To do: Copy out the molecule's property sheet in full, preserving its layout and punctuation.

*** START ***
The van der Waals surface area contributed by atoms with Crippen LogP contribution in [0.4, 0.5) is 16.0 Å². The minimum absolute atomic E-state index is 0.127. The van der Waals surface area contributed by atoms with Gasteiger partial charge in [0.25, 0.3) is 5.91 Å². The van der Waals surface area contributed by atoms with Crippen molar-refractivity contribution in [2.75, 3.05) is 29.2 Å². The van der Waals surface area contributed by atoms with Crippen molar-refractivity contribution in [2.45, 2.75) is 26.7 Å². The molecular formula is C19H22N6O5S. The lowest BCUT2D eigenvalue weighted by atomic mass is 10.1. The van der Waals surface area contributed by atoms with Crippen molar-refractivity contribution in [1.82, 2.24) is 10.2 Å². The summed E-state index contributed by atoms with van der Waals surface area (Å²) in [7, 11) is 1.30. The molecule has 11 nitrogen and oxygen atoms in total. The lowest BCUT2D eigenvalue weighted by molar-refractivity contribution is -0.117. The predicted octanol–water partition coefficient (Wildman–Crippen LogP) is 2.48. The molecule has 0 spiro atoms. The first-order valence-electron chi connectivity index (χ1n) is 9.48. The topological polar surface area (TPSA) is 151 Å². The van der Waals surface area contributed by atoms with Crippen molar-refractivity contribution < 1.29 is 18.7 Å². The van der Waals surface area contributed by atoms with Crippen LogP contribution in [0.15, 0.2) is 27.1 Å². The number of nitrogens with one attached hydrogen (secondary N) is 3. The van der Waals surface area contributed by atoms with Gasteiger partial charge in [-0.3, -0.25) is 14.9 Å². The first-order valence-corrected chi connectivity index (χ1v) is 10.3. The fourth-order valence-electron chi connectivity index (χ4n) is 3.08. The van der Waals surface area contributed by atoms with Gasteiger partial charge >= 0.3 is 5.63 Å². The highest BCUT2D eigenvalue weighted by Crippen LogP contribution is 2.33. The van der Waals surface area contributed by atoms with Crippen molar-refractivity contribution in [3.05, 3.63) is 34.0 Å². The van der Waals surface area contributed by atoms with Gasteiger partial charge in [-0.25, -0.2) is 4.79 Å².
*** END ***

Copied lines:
The van der Waals surface area contributed by atoms with Crippen LogP contribution in [0.4, 0.5) is 16.0 Å². The minimum absolute atomic E-state index is 0.127. The van der Waals surface area contributed by atoms with Gasteiger partial charge in [0.25, 0.3) is 5.91 Å². The van der Waals surface area contributed by atoms with Crippen molar-refractivity contribution in [2.75, 3.05) is 29.2 Å². The van der Waals surface area contributed by atoms with Crippen molar-refractivity contribution in [2.45, 2.75) is 26.7 Å². The molecular formula is C19H22N6O5S. The lowest BCUT2D eigenvalue weighted by atomic mass is 10.1. The van der Waals surface area contributed by atoms with Crippen molar-refractivity contribution in [1.82, 2.24) is 10.2 Å². The summed E-state index contributed by atoms with van der Waals surface area (Å²) in [7, 11) is 1.30. The molecule has 11 nitrogen and oxygen atoms in total. The lowest BCUT2D eigenvalue weighted by molar-refractivity contribution is -0.117. The predicted octanol–water partition coefficient (Wildman–Crippen LogP) is 2.48. The molecule has 0 spiro atoms. The first-order valence-electron chi connectivity index (χ1n) is 9.48. The topological polar surface area (TPSA) is 151 Å². The van der Waals surface area contributed by atoms with Crippen molar-refractivity contribution < 1.29 is 18.7 Å². The van der Waals surface area contributed by atoms with Crippen LogP contribution in [0.15, 0.2) is 27.1 Å². The number of nitrogens with one attached hydrogen (secondary N) is 3. The van der Waals surface area contributed by atoms with Gasteiger partial charge in [-0.3, -0.25) is 14.9 Å². The first-order valence-corrected chi connectivity index (χ1v) is 10.3. The fourth-order valence-electron chi connectivity index (χ4n) is 3.08. The van der Waals surface area contributed by atoms with Gasteiger partial charge >= 0.3 is 5.63 Å². The highest BCUT2D eigenvalue weighted by Crippen LogP contribution is 2.33. The van der Waals surface area contributed by atoms with Crippen molar-refractivity contribution in [3.05, 3.63) is 34.0 Å². The van der Waals surface area contributed by atoms with Gasteiger partial charge in [-0.25, -0.2) is 4.79 Å².